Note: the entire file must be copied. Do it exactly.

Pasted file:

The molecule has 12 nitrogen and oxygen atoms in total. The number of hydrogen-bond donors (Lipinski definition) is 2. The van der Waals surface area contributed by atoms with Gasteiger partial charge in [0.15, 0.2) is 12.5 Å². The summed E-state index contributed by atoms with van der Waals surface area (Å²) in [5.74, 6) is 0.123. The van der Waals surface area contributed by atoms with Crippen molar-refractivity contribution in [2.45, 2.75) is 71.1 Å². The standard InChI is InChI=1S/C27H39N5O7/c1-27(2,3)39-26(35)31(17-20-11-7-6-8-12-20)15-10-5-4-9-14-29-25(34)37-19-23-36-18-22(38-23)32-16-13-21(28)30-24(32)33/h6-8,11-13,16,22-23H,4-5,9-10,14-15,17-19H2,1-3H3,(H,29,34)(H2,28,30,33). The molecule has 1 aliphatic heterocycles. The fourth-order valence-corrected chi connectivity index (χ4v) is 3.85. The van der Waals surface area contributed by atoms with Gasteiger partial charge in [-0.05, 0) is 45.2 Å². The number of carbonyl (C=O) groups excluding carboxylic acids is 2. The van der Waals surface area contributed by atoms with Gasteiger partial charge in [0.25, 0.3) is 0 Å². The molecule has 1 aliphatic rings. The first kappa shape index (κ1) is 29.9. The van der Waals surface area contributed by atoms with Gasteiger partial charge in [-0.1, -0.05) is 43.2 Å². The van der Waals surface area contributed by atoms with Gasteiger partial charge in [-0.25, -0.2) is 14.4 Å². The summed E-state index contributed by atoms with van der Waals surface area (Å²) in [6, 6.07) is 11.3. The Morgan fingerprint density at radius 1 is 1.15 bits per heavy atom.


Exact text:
The molecule has 12 nitrogen and oxygen atoms in total. The number of hydrogen-bond donors (Lipinski definition) is 2. The van der Waals surface area contributed by atoms with Gasteiger partial charge in [0.15, 0.2) is 12.5 Å². The summed E-state index contributed by atoms with van der Waals surface area (Å²) in [5.74, 6) is 0.123. The van der Waals surface area contributed by atoms with Crippen molar-refractivity contribution in [2.45, 2.75) is 71.1 Å². The standard InChI is InChI=1S/C27H39N5O7/c1-27(2,3)39-26(35)31(17-20-11-7-6-8-12-20)15-10-5-4-9-14-29-25(34)37-19-23-36-18-22(38-23)32-16-13-21(28)30-24(32)33/h6-8,11-13,16,22-23H,4-5,9-10,14-15,17-19H2,1-3H3,(H,29,34)(H2,28,30,33). The molecule has 1 aliphatic heterocycles. The fourth-order valence-corrected chi connectivity index (χ4v) is 3.85. The van der Waals surface area contributed by atoms with Gasteiger partial charge in [-0.05, 0) is 45.2 Å². The number of carbonyl (C=O) groups excluding carboxylic acids is 2. The van der Waals surface area contributed by atoms with Gasteiger partial charge in [0.25, 0.3) is 0 Å². The molecule has 1 aliphatic rings. The first kappa shape index (κ1) is 29.9. The van der Waals surface area contributed by atoms with Gasteiger partial charge in [-0.1, -0.05) is 43.2 Å². The van der Waals surface area contributed by atoms with Gasteiger partial charge in [-0.25, -0.2) is 14.4 Å². The summed E-state index contributed by atoms with van der Waals surface area (Å²) in [6, 6.07) is 11.3. The Morgan fingerprint density at radius 1 is 1.15 bits per heavy atom.